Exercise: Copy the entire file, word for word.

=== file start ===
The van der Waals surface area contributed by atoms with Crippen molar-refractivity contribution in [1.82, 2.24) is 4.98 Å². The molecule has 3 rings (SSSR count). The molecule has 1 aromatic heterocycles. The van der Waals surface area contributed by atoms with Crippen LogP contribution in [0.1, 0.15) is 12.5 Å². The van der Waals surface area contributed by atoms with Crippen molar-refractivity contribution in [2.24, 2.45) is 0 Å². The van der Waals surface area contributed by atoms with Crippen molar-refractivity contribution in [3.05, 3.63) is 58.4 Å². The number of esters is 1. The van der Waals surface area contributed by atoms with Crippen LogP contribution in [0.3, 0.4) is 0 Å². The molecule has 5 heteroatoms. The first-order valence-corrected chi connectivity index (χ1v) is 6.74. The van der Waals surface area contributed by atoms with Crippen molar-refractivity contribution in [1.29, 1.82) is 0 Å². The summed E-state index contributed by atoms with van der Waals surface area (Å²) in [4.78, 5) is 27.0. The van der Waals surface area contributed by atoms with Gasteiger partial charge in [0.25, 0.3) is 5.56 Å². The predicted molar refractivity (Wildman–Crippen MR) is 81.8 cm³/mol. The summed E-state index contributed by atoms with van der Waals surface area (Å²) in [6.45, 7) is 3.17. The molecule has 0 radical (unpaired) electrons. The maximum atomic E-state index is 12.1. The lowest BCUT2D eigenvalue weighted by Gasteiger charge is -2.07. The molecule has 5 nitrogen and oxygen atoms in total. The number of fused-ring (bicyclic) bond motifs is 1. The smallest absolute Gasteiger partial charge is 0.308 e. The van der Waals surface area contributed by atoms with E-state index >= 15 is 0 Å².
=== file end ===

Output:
The van der Waals surface area contributed by atoms with Crippen molar-refractivity contribution in [1.82, 2.24) is 4.98 Å². The molecule has 3 rings (SSSR count). The molecule has 1 aromatic heterocycles. The van der Waals surface area contributed by atoms with Crippen LogP contribution in [0.1, 0.15) is 12.5 Å². The van der Waals surface area contributed by atoms with Crippen molar-refractivity contribution in [2.24, 2.45) is 0 Å². The van der Waals surface area contributed by atoms with Crippen molar-refractivity contribution in [3.05, 3.63) is 58.4 Å². The number of esters is 1. The van der Waals surface area contributed by atoms with Crippen LogP contribution in [0.3, 0.4) is 0 Å². The molecule has 5 heteroatoms. The first-order valence-corrected chi connectivity index (χ1v) is 6.74. The van der Waals surface area contributed by atoms with Crippen molar-refractivity contribution in [1.29, 1.82) is 0 Å². The summed E-state index contributed by atoms with van der Waals surface area (Å²) in [4.78, 5) is 27.0. The van der Waals surface area contributed by atoms with Gasteiger partial charge in [0.25, 0.3) is 5.56 Å². The predicted molar refractivity (Wildman–Crippen MR) is 81.8 cm³/mol. The summed E-state index contributed by atoms with van der Waals surface area (Å²) in [6.45, 7) is 3.17. The molecule has 0 radical (unpaired) electrons. The maximum atomic E-state index is 12.1. The lowest BCUT2D eigenvalue weighted by Gasteiger charge is -2.07. The molecule has 5 nitrogen and oxygen atoms in total. The number of fused-ring (bicyclic) bond motifs is 1. The smallest absolute Gasteiger partial charge is 0.308 e. The van der Waals surface area contributed by atoms with E-state index >= 15 is 0 Å².